According to Wei East, Chinese chestnut has “astonishing” lifting and firming power. According to published research on this ingredient, it can help inhibit the absorption of carbohydrates from the intestine, making it a worthwhile ingredient (consumed orally) for those with type 2 diabetes. It also appears to exhibit some amount of anti-tumor activity, but none of this has anything to do with lifting or firming skin, dramatically or otherwise (Sources: Journal of Asian Natural Products Research, February 2010, pages 144–149; and Natural Product Communications, January 2010, pages 13–16). It is nothing short of silly to think any plant extract is going to replace what cosmetic corrective procedures (including cosmetic surgery) can do. If Chestnut Firming Essence worked as claimed, anyone who used it would see sagging skin disappear, but what causes skin to sag and lose firmness is far more complex than what any single ingredient could address, not to mention one that’s applied topically. This is an OK toner for normal to oily skin, but it contains an irritant (sodium polystyrene sulfonate) that can be a problem, despite the fact that, cosmetically, it can constrict skin and make it feel tighter. Of course, skin that feels tighter isn’t the same as skin that actually is tighter (or lifted), which is further proof that the claims are bogus.
Based on the astonishing firming and lifting power of the Chinese Chestnut, Wei East’s Chestnut Firming Essence helps stop and even reverse age-related drooping and sagging. With daily use, Chestnut Firming Essence refines pores, lifts, contours, and increases firmness.
Water, Castanea Mollissima (Chinese Chestnut) Seed Extract, Camellia Sinensis (Green Tea) Leaf Extract, Glycine Soya (Soy) Germ Extract, Honey, Butylene Glycol, Sodium Polystyrene Sulfonate, Peg-12 Dimethicone, Methylparaben, Dmdm Hydantoin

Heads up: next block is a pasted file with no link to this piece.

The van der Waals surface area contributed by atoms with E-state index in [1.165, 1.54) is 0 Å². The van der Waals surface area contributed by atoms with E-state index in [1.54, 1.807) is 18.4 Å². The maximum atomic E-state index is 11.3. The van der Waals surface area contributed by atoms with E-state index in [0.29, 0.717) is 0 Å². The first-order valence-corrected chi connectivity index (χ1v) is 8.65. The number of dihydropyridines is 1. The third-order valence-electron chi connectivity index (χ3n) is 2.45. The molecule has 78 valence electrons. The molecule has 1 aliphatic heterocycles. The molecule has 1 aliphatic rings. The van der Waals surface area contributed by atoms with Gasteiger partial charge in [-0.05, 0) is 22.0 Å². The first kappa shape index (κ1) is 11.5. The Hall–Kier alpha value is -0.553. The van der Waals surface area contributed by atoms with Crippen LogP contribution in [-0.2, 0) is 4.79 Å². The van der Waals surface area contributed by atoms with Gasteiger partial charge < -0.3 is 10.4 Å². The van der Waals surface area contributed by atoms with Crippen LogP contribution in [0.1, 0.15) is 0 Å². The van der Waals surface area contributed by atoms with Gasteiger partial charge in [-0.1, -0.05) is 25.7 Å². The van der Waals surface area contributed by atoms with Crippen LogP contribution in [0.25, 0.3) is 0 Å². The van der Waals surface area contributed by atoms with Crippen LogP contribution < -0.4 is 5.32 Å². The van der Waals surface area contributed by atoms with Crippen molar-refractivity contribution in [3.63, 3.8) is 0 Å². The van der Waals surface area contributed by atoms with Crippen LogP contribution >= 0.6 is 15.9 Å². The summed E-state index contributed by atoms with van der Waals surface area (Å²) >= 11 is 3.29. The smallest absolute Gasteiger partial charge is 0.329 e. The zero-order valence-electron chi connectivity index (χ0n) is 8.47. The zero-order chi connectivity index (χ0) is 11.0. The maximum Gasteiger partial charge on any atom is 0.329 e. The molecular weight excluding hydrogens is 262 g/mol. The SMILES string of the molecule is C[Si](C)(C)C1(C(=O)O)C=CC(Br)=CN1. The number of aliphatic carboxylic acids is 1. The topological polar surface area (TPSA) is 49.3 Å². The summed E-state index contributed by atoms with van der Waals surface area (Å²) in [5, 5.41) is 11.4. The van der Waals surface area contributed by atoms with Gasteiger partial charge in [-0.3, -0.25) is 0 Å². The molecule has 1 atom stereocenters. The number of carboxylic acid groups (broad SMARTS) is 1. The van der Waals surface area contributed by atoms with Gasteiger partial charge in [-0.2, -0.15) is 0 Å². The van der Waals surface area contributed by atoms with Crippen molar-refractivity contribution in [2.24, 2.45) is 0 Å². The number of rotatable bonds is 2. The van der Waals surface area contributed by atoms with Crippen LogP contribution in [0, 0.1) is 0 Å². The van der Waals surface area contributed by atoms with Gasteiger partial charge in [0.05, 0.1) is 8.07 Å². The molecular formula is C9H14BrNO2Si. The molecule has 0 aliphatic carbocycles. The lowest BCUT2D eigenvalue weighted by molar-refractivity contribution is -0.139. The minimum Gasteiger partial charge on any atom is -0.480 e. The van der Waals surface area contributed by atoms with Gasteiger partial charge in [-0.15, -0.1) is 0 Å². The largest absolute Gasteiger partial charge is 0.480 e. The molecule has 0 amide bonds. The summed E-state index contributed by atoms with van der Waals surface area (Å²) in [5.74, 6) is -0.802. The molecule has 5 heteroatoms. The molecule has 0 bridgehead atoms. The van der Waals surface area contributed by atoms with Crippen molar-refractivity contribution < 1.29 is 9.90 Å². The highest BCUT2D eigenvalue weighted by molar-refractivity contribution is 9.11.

The goal of the Wei East skin-care line is to bring Chinese herbal remedies together with Western cosmetics science, a fusion aimed at creating products that provide the best ingredients of the present with those of the ancient past. Many of the ingredients are unique to this line. Yet, aside from the claims, the inherent problem with this concept is that there is very little proof, beyond anecdotal evidence, that any of the chosen Chinese herbs and various plant extracts have benefit for skin. Of course, that fact didn't stop Wei East from assigning all manner of benefits to such romantic-sounding ingredients as white lotus, lily, and Chinese rose.
The good news is that some of the less-exotic plant extracts in these products do have a reasonable amount of research backing up the claims they make for having a positive impact on skin. Not surprisingly, Wei East, just like hundreds of other cosmetics lines, also takes their claims far beyond reality. None of these ingredients, from China or anywhere else on earth, will restore aging skin to its youthful state.
Wei East also claims to offer a "wide range of skincare products [that] meet the unique needs of various skin types," yet there are no products to address acne or blackheads, no AHA or BHA exfoliants, and, most surprisingly, not a single sunscreen (how did they miss that quintessential skin-care need?). A skin-care line without a well-formulated sunscreen hasn't really got its feet on the ground, and must be using research from the turn of the century. Also, you can ignore Wei East's statement that their products are 100% irritant-free because several of the plants they include are irritating. They also claim that the herbal extracts in these products are picked and packed at their peak of freshness, but why would a company so concerned about the freshness and potency of natural ingredients package so many of its products in jars, exposing these substances to deteriorating light and air? What a sad oversight.
Although this is a fairly pricey line, there are some commendable products. The cleansers are all adept at their jobs and also facilitate makeup removal; there are some topical scrub options; and the excellent China Herbal Eyes Alive is recommended, although not because it banishes dark circles and puffiness as claimed. Watch out for the toners and any of the treatment products, which either contain dubious or irritating ingredients or are simply a waste of time and money.
For more information about Wei East (pronounced "way east"), call (888) 934-3278 or visit www.weieast.com.